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Tuesday, June 28, 2016

Keeping The Crazy Mom Thoughts At Bay - One Side Of Parenting I Never Expected

My daughter is currently having the time of her life in Costa Rica, courtesy of the Spanish Club at her school and her father, who really stepped up to the plate and fronted 2/3 of the cost of the trip.

She's staying in hotels with WiFi, so I asked her to please post some pictures to Facebook and also to use Facebook messenger to get in touch with all of us so that she's not using her data plan. 

There have been five pictures in seven days. Four of them were all in one day and two in the other, so it's hardly an even distribution. And messages? A few words at most. Day before yesterday, she didn't send a message all day. 

I was trying not to sound too nuts the couple of times I messaged her. 

Hope you're having fun!
Buenos Dias!
What's up for today!

Of course, I can't very well say what I really mean:

Why aren't you messaging your mother? 
Are you being held at gunpoint by a drug cartel? 
Did the volcano erupt again? 
Are you in a hospital under sedation and your teacher is too scatterbrained to call me?

Okay, that last one is unfair...her teacher is fine. I'm the one who's nuts. But in my defense, my daughter is making me that way by having too much fun and no real need to reassure her mother about it. That particular day of no communication, they were at a waterpark all day and then on the bus for several hours - all without any WiFi, of course. Which made me feel like an idiot for bugging her like I did.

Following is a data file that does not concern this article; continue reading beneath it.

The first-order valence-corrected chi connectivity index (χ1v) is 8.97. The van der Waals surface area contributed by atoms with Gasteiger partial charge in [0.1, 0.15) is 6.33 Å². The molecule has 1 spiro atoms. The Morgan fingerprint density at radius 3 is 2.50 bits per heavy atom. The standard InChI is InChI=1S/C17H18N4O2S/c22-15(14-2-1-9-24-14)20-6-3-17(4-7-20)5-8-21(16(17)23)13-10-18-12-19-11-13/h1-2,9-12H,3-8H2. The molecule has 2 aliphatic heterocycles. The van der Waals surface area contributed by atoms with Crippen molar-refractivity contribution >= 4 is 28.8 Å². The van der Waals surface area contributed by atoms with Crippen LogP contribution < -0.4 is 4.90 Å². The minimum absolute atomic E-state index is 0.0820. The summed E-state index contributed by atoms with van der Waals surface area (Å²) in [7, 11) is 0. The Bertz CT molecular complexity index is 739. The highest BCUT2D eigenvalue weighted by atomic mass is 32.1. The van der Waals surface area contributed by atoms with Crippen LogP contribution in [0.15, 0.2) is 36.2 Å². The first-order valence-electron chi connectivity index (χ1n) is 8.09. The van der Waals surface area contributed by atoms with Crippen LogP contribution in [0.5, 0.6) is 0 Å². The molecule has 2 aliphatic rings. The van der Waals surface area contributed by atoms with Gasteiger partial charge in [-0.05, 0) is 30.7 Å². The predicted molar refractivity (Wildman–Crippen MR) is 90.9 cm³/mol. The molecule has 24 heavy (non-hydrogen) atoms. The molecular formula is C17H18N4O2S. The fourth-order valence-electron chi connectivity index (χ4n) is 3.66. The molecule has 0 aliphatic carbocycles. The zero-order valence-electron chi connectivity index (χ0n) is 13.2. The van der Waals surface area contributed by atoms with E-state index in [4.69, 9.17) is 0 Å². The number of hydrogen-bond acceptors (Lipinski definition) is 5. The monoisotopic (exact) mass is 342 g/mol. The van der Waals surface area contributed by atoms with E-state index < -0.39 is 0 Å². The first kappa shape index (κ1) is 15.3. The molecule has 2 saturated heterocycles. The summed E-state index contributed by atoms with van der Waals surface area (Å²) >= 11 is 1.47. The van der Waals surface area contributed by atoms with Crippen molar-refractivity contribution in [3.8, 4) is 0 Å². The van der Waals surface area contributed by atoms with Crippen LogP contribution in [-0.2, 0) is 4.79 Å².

Motherhood is all about bonding to the molecular level and then learning to let go by increments. If you're doing your job well, you become obsolete. Well, at least until they have one of their own and need to know how you managed to keep them alive for eighteen years.

It's all about the little bits of walking away. To the end of the yard, then the end of the street, then onto the bus or through the school doors, then into a car or a dorm or an apartment, and you get to figure out how to step back and watch them walk away with a smile - and without losing your entire freaking mind.

At least not in front of them, anyway.

1 comment:

  1. "It's all about the little bits of walking away." That's exactly it.

    Things were good when K was in London for spring break 2015. She posted everyday on Viber, FB, and/or Snapchat. She also surprised us by calling every night via Viber. She's off to college in August. I'm not sure how much time she'll have for social media next year but I figure that will be the main way I know she's alright.

    Things were different when my son, B, went to Germany for spring break this year. He's not much of a social media user or a communicator in general. I was prepared to not hear from him until I picked him up at PHL. He surprised me by calling every other day, though the calls were really only long enough to acknowledge that he was still alive. (The Brussels bombing happened while he was away, so that was a bit worrisome.) He goes to college in two years.